Date of Graduation


Document Type


Degree Type



School of Medicine


Physiology, Pharmacology & Neuroscience

Committee Chair

I. Mark Olfert.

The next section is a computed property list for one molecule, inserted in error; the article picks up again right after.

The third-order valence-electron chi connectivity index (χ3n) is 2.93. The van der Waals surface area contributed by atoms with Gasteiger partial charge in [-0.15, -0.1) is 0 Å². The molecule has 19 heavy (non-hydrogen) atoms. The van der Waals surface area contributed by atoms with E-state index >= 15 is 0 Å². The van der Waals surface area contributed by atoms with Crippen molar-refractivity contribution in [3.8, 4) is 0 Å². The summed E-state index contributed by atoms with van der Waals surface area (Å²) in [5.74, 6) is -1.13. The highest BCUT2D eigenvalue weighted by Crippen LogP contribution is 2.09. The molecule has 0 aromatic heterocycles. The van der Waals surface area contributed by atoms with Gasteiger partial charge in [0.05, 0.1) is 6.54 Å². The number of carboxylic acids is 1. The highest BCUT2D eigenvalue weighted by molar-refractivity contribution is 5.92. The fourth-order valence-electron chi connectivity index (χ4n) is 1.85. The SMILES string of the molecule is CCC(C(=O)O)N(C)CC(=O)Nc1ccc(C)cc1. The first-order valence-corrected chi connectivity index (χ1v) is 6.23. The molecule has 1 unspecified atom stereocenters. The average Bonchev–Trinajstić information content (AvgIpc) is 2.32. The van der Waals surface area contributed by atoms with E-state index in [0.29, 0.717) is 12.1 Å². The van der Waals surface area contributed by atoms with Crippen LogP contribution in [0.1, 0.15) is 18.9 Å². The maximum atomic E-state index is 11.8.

Our objective was to elucidate the effects of TSP-1 on skeletal muscle structure and function, and its potential role in the progression of skeletal muscle dysfunction. The central hypothesis was that TSP-1 is a critical negative regulator of skeletal muscle angiogenesis. In chapter 3, we used a TSP-1 mimetic delivered by mini osmotic pumps to show that TSP-1 can reduce capillarity across three distinct muscle types. We found that those given the mimetic had a 35% decrease in soleus capillarity, a 20% decrease in the gastrocnemius, and an 11% decrease in the plantaris. This confirmed the critical role that TSP-1 plays in physiological skeletal muscle angiogenesis. Despite previous evidence showing that TSP-1 is an important regulator of apoptosis in tumorigenesis, we found no apoptosis in the skeletal muscle of those animals treated with the TSP-1 mimetic, as measured by TUNEL staining or cell death ELISA. Further, again using this same mimetic, in chapters 3 and 4 we failed to find any change in whole body exercise, as measured by maximal running speed, or direct muscle function as measured by ex vivo muscle simulation, in relation to the TSP-1 induced capillary rarefaction. This may further support the notion that it is not simply one factor that controls exercise capacity, but a combination of many different components and systems. Further, previous evidence suggested that a TSP-1/TNFa axis could be controlling skeletal muscle capillarity rarefaction in chronic systemic inflammation. In chapter 5 we examined the role overexpression of TNFa has on skeletal muscle capillary regression in a mouse model of chronic lung disease. Despite showing a 16% decrease in capillarity of the soleus, we found no change in TSP-1 expression. What factors are at play in this specific disease model remains unknown; however our data suggests that TSP-2 could be central to pathological capillary regression seen with this model. Finally, in chapter 4 we also suggest that TSP-1 may be playing a role in the regulation of mitochondrial electron transport enzyme activity, and hence perhaps mitochondrial function. This could provide a new and exciting role for TSP-1. This will require further investigation. Together, the studies in this document build upon data showing that skeletal muscle angiogenesis is a dynamic process controlled by positive and negative angiogenic proteins. It provides new and exciting evidence for the importance of negative angiogenic proteins, specifically that of TSP-1 and TSP- 2, and lays the groundwork for investigation into potential medical therapies targeting aberrant angiogenesis in skeletal muscle.